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1Â Â The 21st century has witnessed the birth of a new mode of communication among people around the world: social media. Social media includes many different web-based applica- tions, available on desktops, laptops, smartphones, and so forth, that allow users to interact with one another via the Internet. Some social media examples include social networking sites (e.g., Twitter, Facebook, and Telegram), media-sharing sites (e.g., Instagram, TikTok, YouTube, Vimeo, and Twitch), and professional networking sites (e.g., LinkedIn). Social networking sites are online platforms where users build social networks or social relation- ships with each other, and share similar personal or career interests, activities, backgrounds, or real-life connections. Media-sharing sites enable users to store and share their multi- media files (e.g., photos, videos, and music) with others. Professional networking sites are used to establish and maintain professional contacts. Individuals can gain opportunities for career networking and accessing resources by using these professional platforms. The lives of many people worldwide have been impacted by social media because it provides them with a platform to reach many people at once with little time and effort. The general publicâs increased ability to access and afford the Internet has also created a surge in social media activity. People use social media to access information, express their opinions, participate in surveys, and share information. Transit agencies have begun to use these social networking tools, and their purpose for use typically falls into the following five categories: â¢ Timely updates and crisis information: using media to share real-time service infor- mation and advisories with the public. â¢ Public education and awareness: using social media to provide the public with infor- mation about services, fares, updates on ongoing and future projects, and special service-related information. â¢ Public engagement: using aspects of social media to engage with the public based on their feedback and sentiment via social media analysis. â¢ Transit promotion: using social media as a means of promoting transit services and increasing ridership. â¢ Support of and influence on organizational goals: collecting data from social media to advocate for organizational goals and regulate them as well. The synthesis study for Transit Cooperative Research Program Project J-07, Topic SB-33: Uses of Social Media in Public Transportation, explores the use of social media among transit agencies and documents successful practices in the United States and Canada. Infor- mation was gathered through a literature review, an online survey, and several case examples. The study was conducted in three phases. First, a literature review of existing research on social media use by transit agencies was conducted. Then, an online survey was designed and conducted by targeting transit agencies with different services and spatial locations. S U M M A R Y Uses of Social Media inÂ PublicÂ Transportation
2 Uses of Social Media in Public Transportation The survey questionnaire was designed to learn how the agencies use social media to share information, raise public awareness and impart education, improve public engagement, promote transit agencies, and influence organizational goals during normal and crisis conditions. Following the survey, the study team selected seven agencies for case examples (six U.S. agencies and one Canadian agency) with unique practices based on the survey responses. As the field of social media has been drastically changing in recent years, many advanced studies have been conducted. The literature search was limited to the five key categories discussed. The literature review found that transit agencies are driven by motivations to use social media to reach out to customers effectively and directly. The literature review is divided into several sections to help readers understand different scopes of social media usage by transit agencies. A total of 75 transit service providers in the United States and Canada were invited to participate in the online survey. Only transit organizations known to use one or more social media platforms were asked to participate. The study team acquired 60 survey responses (an 80-percent response rate). Some of the survey responses were removed from the final survey analysis because they had missing or inadequate information. A total of 47 complete survey responses (from 46 transit agencies; both a social media strategist and a marketing manager from the same agency participated in the survey) were used in the final survey data analysis. Based on the survey results, seven case examples were developed to describe innovative and successful practices in more detail. The agencies that participated in the case example study were â¢ Bay Area Rapid Transit District in San Francisco, CA â¢ Miami-Dade Transit in Miami, FL â¢ CyRide in Ames, IA â¢ Transit Authority of Northern Kentucky in Fort Wright, KY â¢ Central Midlands Regional Transit Authority in Columbia, SC â¢ Capital Metropolitan Transportation Authority (Capital Metro) in Austin, TX â¢ Halifax Transit in Halifax, Canada Several barriers to improving user satisfaction and serving the best interest of audiences or followers were raised through the survey responses and case examples. Key challenges cited by survey respondents included preventing misinformation during crisis manage- ment, tracking interactions and feedback, and facing time constraints for posting. A brief description of frequent barriers and challenges follows: â¢ As also noted in the literature, providing information is one of the principal reasons transit agencies use social media, and the main challenge was the lack of sufficient means to provide the necessary information. With the advent of technologies and the avail- ability of smartphones, another alarming challenge has emergedâthe rapid spread of misinformation through social media. Most of the surveyed agencies see this as a major challenge. â¢ Professional opinions about the future of social media differ, but the consensus is that the presence of interactive media is here to stay. Transit agencies are challenged to keep up with this dynamic environment and adapt accordingly. â¢ Internet access for people with disabilities has improved greatly in the past few years, but social media platforms are still behind in terms of accessibility. While providing valuable information, the heavy use of images, videos, and user-generated content has created many accessibility challenges that need to be tackled. â¢ Agencies reported that it is difficult for them to track interactions and feedback. Only one-third of the surveyed agencies use third-party services like Archive Social, Sprout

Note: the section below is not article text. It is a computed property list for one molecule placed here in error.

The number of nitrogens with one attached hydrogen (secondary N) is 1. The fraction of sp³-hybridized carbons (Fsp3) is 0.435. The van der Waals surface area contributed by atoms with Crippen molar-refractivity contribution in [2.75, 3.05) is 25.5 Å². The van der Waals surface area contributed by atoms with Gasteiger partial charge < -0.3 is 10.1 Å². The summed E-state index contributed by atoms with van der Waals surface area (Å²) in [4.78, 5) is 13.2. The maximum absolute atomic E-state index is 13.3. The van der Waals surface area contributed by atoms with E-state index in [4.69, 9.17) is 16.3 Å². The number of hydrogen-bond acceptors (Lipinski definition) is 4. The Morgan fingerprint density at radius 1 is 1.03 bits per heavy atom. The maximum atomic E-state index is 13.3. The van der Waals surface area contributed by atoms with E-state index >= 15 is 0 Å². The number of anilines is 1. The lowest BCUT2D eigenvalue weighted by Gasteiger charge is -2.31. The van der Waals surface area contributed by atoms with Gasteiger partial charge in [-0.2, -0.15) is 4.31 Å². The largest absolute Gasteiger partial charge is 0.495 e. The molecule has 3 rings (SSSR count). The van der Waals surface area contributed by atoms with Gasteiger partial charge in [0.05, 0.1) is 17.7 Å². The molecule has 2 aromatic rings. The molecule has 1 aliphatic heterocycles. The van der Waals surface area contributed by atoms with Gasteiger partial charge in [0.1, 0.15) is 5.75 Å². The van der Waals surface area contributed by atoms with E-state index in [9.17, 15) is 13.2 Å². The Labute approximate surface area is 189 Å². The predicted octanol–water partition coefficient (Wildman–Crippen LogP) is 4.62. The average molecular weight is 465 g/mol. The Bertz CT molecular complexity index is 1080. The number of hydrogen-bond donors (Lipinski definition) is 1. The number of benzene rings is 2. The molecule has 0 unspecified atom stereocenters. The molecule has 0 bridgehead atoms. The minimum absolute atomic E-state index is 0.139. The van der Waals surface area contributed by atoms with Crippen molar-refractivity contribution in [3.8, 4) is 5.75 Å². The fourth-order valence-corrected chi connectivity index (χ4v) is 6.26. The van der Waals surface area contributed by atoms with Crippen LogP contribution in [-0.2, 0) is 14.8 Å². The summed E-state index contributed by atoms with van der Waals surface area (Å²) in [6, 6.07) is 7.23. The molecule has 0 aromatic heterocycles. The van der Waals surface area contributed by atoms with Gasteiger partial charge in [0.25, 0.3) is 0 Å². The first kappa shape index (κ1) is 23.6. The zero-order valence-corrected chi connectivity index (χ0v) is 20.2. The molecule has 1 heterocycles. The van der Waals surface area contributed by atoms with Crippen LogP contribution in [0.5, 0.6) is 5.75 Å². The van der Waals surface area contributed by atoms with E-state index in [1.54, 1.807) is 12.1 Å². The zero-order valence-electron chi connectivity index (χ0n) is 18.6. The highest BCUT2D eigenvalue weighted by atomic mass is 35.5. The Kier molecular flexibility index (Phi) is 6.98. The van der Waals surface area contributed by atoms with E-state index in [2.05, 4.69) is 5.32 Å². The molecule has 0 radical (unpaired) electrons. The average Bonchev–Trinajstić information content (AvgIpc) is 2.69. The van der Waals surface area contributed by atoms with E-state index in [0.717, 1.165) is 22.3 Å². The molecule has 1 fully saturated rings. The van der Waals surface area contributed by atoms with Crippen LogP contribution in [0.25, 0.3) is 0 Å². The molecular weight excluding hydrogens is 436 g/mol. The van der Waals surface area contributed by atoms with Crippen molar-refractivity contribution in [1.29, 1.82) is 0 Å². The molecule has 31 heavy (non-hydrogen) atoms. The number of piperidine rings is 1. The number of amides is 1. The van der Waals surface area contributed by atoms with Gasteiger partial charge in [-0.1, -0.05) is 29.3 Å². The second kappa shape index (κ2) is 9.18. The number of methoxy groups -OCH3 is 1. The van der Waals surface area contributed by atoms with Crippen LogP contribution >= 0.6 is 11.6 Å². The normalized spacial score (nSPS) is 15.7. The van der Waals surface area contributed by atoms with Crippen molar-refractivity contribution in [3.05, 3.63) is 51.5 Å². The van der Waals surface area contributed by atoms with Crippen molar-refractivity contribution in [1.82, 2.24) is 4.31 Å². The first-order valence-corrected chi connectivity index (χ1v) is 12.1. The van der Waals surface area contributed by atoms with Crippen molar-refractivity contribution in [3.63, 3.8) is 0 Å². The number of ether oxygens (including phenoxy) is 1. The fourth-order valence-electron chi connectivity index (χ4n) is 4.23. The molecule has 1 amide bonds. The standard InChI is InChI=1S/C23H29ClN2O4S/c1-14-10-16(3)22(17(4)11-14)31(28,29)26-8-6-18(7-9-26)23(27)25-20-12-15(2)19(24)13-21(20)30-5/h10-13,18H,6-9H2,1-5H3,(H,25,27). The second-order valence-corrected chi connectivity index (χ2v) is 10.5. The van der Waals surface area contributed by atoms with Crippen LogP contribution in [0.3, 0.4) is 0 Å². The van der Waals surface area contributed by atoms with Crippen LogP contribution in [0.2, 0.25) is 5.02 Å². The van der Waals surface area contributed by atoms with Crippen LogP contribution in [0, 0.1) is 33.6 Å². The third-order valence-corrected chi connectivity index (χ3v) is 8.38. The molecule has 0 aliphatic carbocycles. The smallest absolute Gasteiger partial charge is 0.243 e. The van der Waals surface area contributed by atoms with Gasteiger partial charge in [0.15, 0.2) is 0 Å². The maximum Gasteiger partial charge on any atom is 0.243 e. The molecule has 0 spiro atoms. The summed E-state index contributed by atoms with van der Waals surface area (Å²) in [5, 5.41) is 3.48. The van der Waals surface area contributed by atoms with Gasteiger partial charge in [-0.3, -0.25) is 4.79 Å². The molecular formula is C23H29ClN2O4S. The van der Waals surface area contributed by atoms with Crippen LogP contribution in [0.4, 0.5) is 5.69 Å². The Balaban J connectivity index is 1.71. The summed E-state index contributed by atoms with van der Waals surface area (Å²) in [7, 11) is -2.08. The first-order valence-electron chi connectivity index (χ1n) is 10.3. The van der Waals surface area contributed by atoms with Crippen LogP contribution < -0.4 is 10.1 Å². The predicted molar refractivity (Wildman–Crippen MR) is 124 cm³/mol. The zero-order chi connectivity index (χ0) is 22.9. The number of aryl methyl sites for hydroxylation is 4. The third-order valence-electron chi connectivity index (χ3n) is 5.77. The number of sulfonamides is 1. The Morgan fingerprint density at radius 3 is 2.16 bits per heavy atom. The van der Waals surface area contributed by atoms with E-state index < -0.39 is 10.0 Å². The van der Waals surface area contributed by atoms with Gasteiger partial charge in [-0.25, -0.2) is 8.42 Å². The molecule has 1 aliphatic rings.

Summary 3Â Â Social, Hootsuite, and so forth, for archiving social media interactions. A few agencies only archive abusive content, and others keep histories of all interactions within the platforms. Several participating agencies do not have any procedure for archiving social media interactions, and about one-third of the agencies did not respond to this question. Most of the agencies also stated that the lack of resources, funding, and staff might con- tribute to this barrier. â¢ Many agencies expressed concern regarding time constraints for posting. â¢ Several of the survey respondents viewed online criticism as a âvery important barrier.â â¢ The line between personal and professional lives is continually blurring. Therefore, taking action to address employee social media use is a matter of concern for public- and private- sector agencies. The participating agencies in the case examples provided a number of lessons learned for ensuring better service through social media. Some good practices and lessons include the following: â¢ Create a designated social media manager and spokesperson. Thus, it will be easier to communicate social media engagements and effectively achieve company goals. â¢ Focus on time management and respond promptly while serving the audience. These aspects are important for the image of the agency. â¢ Communicate proactively about upcoming services to make social media sites accessible to marginalized populations (e.g., people with disabilities) and to expand the agencyâs outreach to broader audiences. â¢ Focus on comments and complaints to take necessary steps to resolve any issue for building trust and relationships with riders. â¢ Apply advanced tools to provide real-time service alerts, set up dedicated service advi- sories, and integrate livestream and video options into social media handles to improve user experience. â¢ Avoid negativity and heated arguments on official social media pages. This synthesis report acknowledges the following gaps in knowledge or areas for addi- tional study: â¢ Social media policy: Although industry professionals believe that having a social media strategy policy is essential, only a limited number of transit agencies in this study indi- cated having a policy in place. Additional study could aim to identify aspects of social media policies that are relevant to public transit agencies. â¢ Prevention of misinformation: Misinformation in social media is a key hurdle. Transit agencies do not have sufficient tools or staffing to handle misinformation, and more advanced tools and research are needed to prevent it. â¢ Social media metrics: A majority of the surveyed agencies measured social media effec- tiveness via built-in metrics (e.g., the number of followers) and via third-party applica- tions (e.g., Google Analytics). These metrics can offer a good activity overview but do not provide all of the information that agencies may require to fully analyze their social media success. Thus, additional study is needed for evaluating the use of social media in disseminating service information and increasing ridership. For example, experimental trials designed for testing different strategies to increase outreach on social media by comparing paid or boosted content with nonpaid posts can provide insight into the need for exploring different approaches. â¢ Integration with other agency activities: Only a few participating agencies reported integrating social media with traveler and citizen information services, despite the growth of mobile applications. Further study could identify the potential for better coordinating social media with other platforms for providing agency information.